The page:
It’s pretty easy to be a digital transformation consultant these days. Here’s what you do.
First, you report on the amount of data growth, the increasing rate of change and other exponential factors; you flag up the massive growth of recent, tech-first companies such as Amazon and Alibaba (whilst carefully ignoring those who tried and failed to follow similar models); you list out conveniently acronymised manifestations of technological progress — Social, Mobile, Analytics and Cloud. Oh and IoT. And AI. You get the picture.
Having engendered a suitable level of fear and uncertainty among your target audience, namely executive decision makers (who happen to control consulting budgets), you go in with the scoop: that the only possible response is to transform. Not to tweak, nor encourage stepwise progress, but to make a ground-to-sky, soup-to-nuts matrix-style inversion of the entire organisation.
How should we do this, you are asked. Well, how fortunate you have an answer for that, you say. The response is to run a series of very expensive strategy workshops, which will generate a new vision for the company. You will then review existing lines of business and operational departments, looking at existing processes and advising on the best way to bring them into the new world.
Oh, and you will also propose a cloud-first innovation strategy, which means shifting an organisation’s IT capabilities (planned and legacy) from where they are “into the cloud”. The “cloud” in question just happens to be your data centres, or those of your partner. And thus, you have the company or department in question completely set up for the future.
Strip away the gloss however, and you haven’t done much more than you would have done in years past — that is, a strategy-cum-business-modelling exercise coupled with an outsourcing contract (admittedly to a potentially more flexible infrastructure architecture). The executives involved may not be too bothered that their organisation has not been ‘transformed’, as they now have on their CV that they have overseen a multi-million change programme.
And so, round we go, with consultants taking companies and public organisations a bit further on their journeys. Don’t get me wrong, this is a reasonable outcome but digital transformation it isn’t — which smacks of a wasted opportunity given the amount of effort that went into it. And a source of risk, as all those tech-first companies continue to do all the things they are reputed to do — transform industries, disintermediate supply and demand, and so on.
This presents a conundrum: if this isn’t digital transformation, what is? Perhaps there is no such thing; the term is mere marketing, a sugar-coated way of loosening the purse strings of conservative board members. At the same time, industries are transforming, yadda, yadda, so decision makers should at least do some due diligence on where technology can actually make a difference.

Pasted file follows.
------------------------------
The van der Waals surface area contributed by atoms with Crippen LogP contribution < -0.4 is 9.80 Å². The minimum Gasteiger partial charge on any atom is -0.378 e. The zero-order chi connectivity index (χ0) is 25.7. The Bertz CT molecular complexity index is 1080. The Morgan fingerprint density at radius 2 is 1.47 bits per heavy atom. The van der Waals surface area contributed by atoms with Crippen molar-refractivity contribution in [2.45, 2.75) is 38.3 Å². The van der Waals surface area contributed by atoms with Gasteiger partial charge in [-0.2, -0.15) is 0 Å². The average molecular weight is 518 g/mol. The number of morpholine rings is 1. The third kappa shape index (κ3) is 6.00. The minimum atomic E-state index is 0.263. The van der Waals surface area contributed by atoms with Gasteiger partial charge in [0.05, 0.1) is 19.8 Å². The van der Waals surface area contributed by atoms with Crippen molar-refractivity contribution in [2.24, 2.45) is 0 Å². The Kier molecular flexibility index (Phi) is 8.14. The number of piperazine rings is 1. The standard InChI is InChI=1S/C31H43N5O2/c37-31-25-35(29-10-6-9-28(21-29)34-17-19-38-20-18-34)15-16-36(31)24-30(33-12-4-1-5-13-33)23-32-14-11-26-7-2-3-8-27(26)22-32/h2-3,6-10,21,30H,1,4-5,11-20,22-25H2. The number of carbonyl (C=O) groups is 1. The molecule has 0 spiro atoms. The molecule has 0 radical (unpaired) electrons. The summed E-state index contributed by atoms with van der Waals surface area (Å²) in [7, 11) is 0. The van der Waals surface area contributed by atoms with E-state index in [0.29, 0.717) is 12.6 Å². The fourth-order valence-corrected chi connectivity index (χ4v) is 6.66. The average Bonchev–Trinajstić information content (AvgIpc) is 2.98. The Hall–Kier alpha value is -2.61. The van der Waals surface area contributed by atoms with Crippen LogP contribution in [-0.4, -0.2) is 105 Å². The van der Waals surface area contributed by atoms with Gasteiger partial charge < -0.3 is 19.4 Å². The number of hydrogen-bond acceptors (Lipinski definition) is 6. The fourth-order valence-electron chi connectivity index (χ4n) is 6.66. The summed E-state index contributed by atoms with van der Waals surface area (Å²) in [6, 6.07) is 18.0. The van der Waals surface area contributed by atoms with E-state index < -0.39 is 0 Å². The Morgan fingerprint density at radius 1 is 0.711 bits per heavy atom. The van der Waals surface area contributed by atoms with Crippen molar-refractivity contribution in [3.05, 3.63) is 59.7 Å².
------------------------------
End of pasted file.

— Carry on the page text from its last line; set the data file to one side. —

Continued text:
There is an answer, but it is not as straightforward as you might think (it never is, right?), as it means changing board-level attitudes to those key measures of cost, stakeholder value, and risk. You can draw a simple picture, a quadrant chart, if you will — up the side are existing versus new sources of stakeholder value, and across the bottom are existing versus new working practices. The chances are that most of your business will fall into the bottom-left quadrant.
The consequence is simple: that any new sources of value are likely to be encumbered by existing operational processes, while new processes quickly hit a glass ceiling in terms of the efficiencies that new technology can bring. Understanding the dilemma between old processes and new value is fundamental to any transformational business change.
I’m not saying that drawing a picture can change the world, it’s only a model. But being able to perceive your business in terms of how new can create new, even as it makes old more efficient (without throwing the baby out with the bathwater), is profound. It also makes the choice pretty stark — just how much investment (of money, but more importantly, time and political will) do you want to make in the top-right quadrant?
An honest answer to this question will give you the clarity you need in terms of your appetite for transformation. Once you understand this, chances are you might need some consultants to help; you may also decide that outsourced, cloud-based infrastructure gives you the way forward. But at least you will be making decisions with a real grasp of what you stand to gain.